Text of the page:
You can throw all the ecourses, webinars, and articles at me that you want. I still learn most from books. I’ve been reading a ton about social entrepreneurship lately, both because I’m working on a giving/cause partnership model for Be Rad Media, and because this is a group of people I’m passionate about helping. That said, here are three books that really opened my eyes about the possibilities of social entrepreneurship.
Screw Business as Usual by Richard Branson
I just finished this book and have been overwhelmed with inspiration for business ideas. Just about everyone has been touched by one of Richard Branson’s business under the Virgin Group brand. The man is worth $5.5 billion, and owns businesses in everything from airlines to mobile phones. His philanthropic arm Virgin Unite does amazing work in Africa and other areas around the world, primarily helping people start their own businesses.
The book is obviously written by someone who owns whole islands. Parts made me wince and there’s a lot of self-promotion, but if you can ignore that and pay attention to the plethora of business ideas and examples of people around the world changing things for good and making money doing it, you’ll love this book. I especially appreciate that Branson covers just about every sector under the sun, everything from grassroots gyms in Africa to fairtrade beverage companies to transportation. If you specialize in a sector, then you’ll find some inspiration in this book.
There’s no doubt that Richard Branson has big influence, and it’s so important that big voices like his support social responsibility. And I mean the real kind, not the greenwashing you’ll find on many company brochures.
This book’s not perfect, and it really points out the opportunity for many of the world’s largest companies to be doing more to reduce their environmental impact and improve their social programs. Get Screw Business As Usual.
Start Something that Matters by Blake Mycoskie
You may own a pair of TOMS shoes. I had a pair and they really didn’t fit my feet (arches were a little stabby after wearing them for 3 days at a music festival), but I bought them because I really believe in this company and the shoes are super cool looking. TOMS was founded by Blake Mycoskie, whose Instagram feed Clare O’Connor of Forbes describes as “yuppie backpacker”. The cover of the book says the same thing.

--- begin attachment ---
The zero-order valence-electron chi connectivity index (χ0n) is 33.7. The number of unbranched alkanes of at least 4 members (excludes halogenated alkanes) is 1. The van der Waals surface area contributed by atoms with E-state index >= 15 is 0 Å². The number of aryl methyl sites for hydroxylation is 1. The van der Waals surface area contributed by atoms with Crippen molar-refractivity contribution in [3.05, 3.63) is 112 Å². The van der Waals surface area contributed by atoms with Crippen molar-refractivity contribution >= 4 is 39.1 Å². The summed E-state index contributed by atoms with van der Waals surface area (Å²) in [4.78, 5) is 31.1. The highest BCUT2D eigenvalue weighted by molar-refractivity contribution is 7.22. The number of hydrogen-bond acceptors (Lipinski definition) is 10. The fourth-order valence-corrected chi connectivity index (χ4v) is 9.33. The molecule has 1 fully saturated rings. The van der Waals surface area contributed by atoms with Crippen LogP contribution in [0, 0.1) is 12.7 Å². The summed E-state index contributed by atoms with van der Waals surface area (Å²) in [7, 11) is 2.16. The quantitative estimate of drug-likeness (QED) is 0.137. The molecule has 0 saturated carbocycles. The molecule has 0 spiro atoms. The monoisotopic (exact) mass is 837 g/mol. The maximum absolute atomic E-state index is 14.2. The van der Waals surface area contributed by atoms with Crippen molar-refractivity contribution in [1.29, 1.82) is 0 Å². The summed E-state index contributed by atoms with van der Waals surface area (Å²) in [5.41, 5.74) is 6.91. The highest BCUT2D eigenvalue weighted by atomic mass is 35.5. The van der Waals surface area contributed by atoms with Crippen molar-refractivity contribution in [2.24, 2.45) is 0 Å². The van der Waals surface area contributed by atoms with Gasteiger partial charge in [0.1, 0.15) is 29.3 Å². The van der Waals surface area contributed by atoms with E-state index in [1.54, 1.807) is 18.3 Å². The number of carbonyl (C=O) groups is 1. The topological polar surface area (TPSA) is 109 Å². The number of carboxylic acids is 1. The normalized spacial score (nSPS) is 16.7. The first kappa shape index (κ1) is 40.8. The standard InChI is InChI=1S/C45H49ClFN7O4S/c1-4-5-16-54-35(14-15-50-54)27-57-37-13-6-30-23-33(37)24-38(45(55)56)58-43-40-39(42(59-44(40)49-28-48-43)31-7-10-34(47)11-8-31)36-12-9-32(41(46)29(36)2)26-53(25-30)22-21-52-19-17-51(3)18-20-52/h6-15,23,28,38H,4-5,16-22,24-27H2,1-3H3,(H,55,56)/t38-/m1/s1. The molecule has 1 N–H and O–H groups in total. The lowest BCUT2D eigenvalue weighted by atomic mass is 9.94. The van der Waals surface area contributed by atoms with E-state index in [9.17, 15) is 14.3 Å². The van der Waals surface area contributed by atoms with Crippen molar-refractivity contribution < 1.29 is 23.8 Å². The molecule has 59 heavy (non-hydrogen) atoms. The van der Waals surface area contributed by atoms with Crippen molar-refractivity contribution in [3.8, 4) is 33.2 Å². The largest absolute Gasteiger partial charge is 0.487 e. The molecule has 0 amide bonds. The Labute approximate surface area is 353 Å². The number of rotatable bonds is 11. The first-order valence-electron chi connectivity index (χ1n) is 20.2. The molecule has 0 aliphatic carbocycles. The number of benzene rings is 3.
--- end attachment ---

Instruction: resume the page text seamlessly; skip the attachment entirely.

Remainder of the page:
But TOMS is worth millions! In 2014, Reuters valued the company at $625 million. And the idea is simple: for every pair of TOMS shoes sold TOMS gives a pair to someone in need.
Mycoskie recounts the inspiration, creation, and growth in his book, which is really helpful if you’re thinking of starting a similar 1-for-1 social business or enterprise. I also love that the idea for TOMS came about during his travels in Argentina. Always keep alert for possibilities and creative ways you can solve problems.
Traction: How Any Startup Can Achieve Explosive Customer Growth by Gabriel Weinberg and Justin Mares
You probably won’t find this book on the top 10 lists for social entrepreneurs. That’s because it’s not directed specifically at social entrepreneurs. A client of mine recommended this book to me while we were doing some major marketing planning and I was blown away by the value the authors deliver.
“Traction” is essentially a list of great ideas to build awareness for your business. Whether you run a traditional brick-and-mortar, and online business, or social enterprise, this book is loaded with things to try. You’ll hear a lot of different marketing and business consulting companies say that there is a tried-and-true way to achieving business success and building your brand, but what I love about “Traction” is that it shows you there are multiple paths to success. The key is to finding the right one for you, your business model, and your audience.
The authors also have a great framework, called Bullseye, to help you choose which traction channels to go with. It’s simple, and it’s something you can do in an hour on a whiteboard or in a spreadsheet. Test a few ideas, and put effort into the one/s that are successful. Get Traction: How Any Startup Can Achieve Explosive Customer Growth.
What are some really important books you’ve read about starting a business that makes a difference? Post them in the comments!
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